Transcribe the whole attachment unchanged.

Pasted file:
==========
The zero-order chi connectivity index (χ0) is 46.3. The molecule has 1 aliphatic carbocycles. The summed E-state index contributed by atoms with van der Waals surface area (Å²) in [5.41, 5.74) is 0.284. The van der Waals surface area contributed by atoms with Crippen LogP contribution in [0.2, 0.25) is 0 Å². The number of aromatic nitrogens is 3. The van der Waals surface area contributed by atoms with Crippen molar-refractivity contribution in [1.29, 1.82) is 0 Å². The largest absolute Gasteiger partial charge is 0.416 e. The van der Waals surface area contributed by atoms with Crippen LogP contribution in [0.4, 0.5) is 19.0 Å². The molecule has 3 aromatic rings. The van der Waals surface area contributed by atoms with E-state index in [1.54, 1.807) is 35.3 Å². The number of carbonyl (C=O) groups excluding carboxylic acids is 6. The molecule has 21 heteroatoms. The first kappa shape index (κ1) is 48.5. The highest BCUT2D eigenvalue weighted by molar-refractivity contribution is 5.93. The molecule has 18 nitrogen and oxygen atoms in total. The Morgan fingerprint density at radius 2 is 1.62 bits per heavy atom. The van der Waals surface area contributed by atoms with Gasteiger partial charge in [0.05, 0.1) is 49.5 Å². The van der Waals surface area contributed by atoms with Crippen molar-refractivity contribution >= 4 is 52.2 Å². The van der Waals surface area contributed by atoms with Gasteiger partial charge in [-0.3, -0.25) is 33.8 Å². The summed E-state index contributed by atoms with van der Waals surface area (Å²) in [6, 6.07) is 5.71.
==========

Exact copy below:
The zero-order chi connectivity index (χ0) is 46.3. The molecule has 1 aliphatic carbocycles. The summed E-state index contributed by atoms with van der Waals surface area (Å²) in [5.41, 5.74) is 0.284. The van der Waals surface area contributed by atoms with Crippen LogP contribution in [0.2, 0.25) is 0 Å². The number of aromatic nitrogens is 3. The van der Waals surface area contributed by atoms with Crippen molar-refractivity contribution in [1.29, 1.82) is 0 Å². The largest absolute Gasteiger partial charge is 0.416 e. The van der Waals surface area contributed by atoms with Crippen LogP contribution in [0.4, 0.5) is 19.0 Å². The molecule has 3 aromatic rings. The van der Waals surface area contributed by atoms with E-state index in [1.54, 1.807) is 35.3 Å². The number of carbonyl (C=O) groups excluding carboxylic acids is 6. The molecule has 21 heteroatoms. The first kappa shape index (κ1) is 48.5. The highest BCUT2D eigenvalue weighted by molar-refractivity contribution is 5.93. The molecule has 18 nitrogen and oxygen atoms in total. The Morgan fingerprint density at radius 2 is 1.62 bits per heavy atom. The van der Waals surface area contributed by atoms with Gasteiger partial charge in [0.05, 0.1) is 49.5 Å². The van der Waals surface area contributed by atoms with Crippen molar-refractivity contribution >= 4 is 52.2 Å². The van der Waals surface area contributed by atoms with Gasteiger partial charge in [-0.3, -0.25) is 33.8 Å². The summed E-state index contributed by atoms with van der Waals surface area (Å²) in [6, 6.07) is 5.71.